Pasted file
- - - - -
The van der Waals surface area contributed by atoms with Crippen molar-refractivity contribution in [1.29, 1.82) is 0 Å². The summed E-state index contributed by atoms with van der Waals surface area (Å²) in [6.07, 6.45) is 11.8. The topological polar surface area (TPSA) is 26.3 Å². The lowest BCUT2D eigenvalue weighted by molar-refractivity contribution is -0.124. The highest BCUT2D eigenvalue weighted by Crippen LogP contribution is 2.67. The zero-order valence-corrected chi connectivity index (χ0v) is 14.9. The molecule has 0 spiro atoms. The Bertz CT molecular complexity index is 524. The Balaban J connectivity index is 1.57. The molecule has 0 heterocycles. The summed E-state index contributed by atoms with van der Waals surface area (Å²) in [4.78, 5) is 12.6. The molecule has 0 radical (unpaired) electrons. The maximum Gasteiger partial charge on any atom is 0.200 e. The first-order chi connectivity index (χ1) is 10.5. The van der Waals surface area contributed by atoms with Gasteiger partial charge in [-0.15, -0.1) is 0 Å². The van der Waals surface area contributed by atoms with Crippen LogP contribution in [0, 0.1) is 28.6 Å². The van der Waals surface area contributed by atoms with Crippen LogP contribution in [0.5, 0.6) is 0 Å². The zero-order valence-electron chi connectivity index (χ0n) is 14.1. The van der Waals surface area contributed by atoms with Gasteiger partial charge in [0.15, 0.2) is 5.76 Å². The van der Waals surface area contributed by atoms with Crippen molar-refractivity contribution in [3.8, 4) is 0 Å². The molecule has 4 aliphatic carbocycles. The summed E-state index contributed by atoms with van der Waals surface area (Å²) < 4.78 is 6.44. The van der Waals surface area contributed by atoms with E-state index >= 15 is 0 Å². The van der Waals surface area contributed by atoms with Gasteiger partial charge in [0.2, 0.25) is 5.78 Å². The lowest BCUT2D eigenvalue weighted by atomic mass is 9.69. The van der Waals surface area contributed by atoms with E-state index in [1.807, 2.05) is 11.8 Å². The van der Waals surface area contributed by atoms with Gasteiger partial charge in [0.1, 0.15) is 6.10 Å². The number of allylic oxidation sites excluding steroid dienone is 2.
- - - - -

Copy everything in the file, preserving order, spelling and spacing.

The van der Waals surface area contributed by atoms with Crippen molar-refractivity contribution in [1.29, 1.82) is 0 Å². The summed E-state index contributed by atoms with van der Waals surface area (Å²) in [6.07, 6.45) is 11.8. The topological polar surface area (TPSA) is 26.3 Å². The lowest BCUT2D eigenvalue weighted by molar-refractivity contribution is -0.124. The highest BCUT2D eigenvalue weighted by Crippen LogP contribution is 2.67. The zero-order valence-corrected chi connectivity index (χ0v) is 14.9. The molecule has 0 spiro atoms. The Bertz CT molecular complexity index is 524. The Balaban J connectivity index is 1.57. The molecule has 0 heterocycles. The summed E-state index contributed by atoms with van der Waals surface area (Å²) in [4.78, 5) is 12.6. The molecule has 0 radical (unpaired) electrons. The maximum Gasteiger partial charge on any atom is 0.200 e. The first-order chi connectivity index (χ1) is 10.5. The van der Waals surface area contributed by atoms with Gasteiger partial charge in [-0.15, -0.1) is 0 Å². The van der Waals surface area contributed by atoms with Crippen LogP contribution in [0, 0.1) is 28.6 Å². The van der Waals surface area contributed by atoms with Crippen LogP contribution in [0.5, 0.6) is 0 Å². The zero-order valence-electron chi connectivity index (χ0n) is 14.1. The van der Waals surface area contributed by atoms with Gasteiger partial charge in [0.15, 0.2) is 5.76 Å². The van der Waals surface area contributed by atoms with Crippen molar-refractivity contribution in [3.8, 4) is 0 Å². The molecule has 4 aliphatic carbocycles. The summed E-state index contributed by atoms with van der Waals surface area (Å²) < 4.78 is 6.44. The van der Waals surface area contributed by atoms with E-state index >= 15 is 0 Å². The van der Waals surface area contributed by atoms with Gasteiger partial charge in [0.2, 0.25) is 5.78 Å². The lowest BCUT2D eigenvalue weighted by atomic mass is 9.69. The van der Waals surface area contributed by atoms with E-state index in [1.807, 2.05) is 11.8 Å². The van der Waals surface area contributed by atoms with Gasteiger partial charge in [0.1, 0.15) is 6.10 Å². The number of allylic oxidation sites excluding steroid dienone is 2.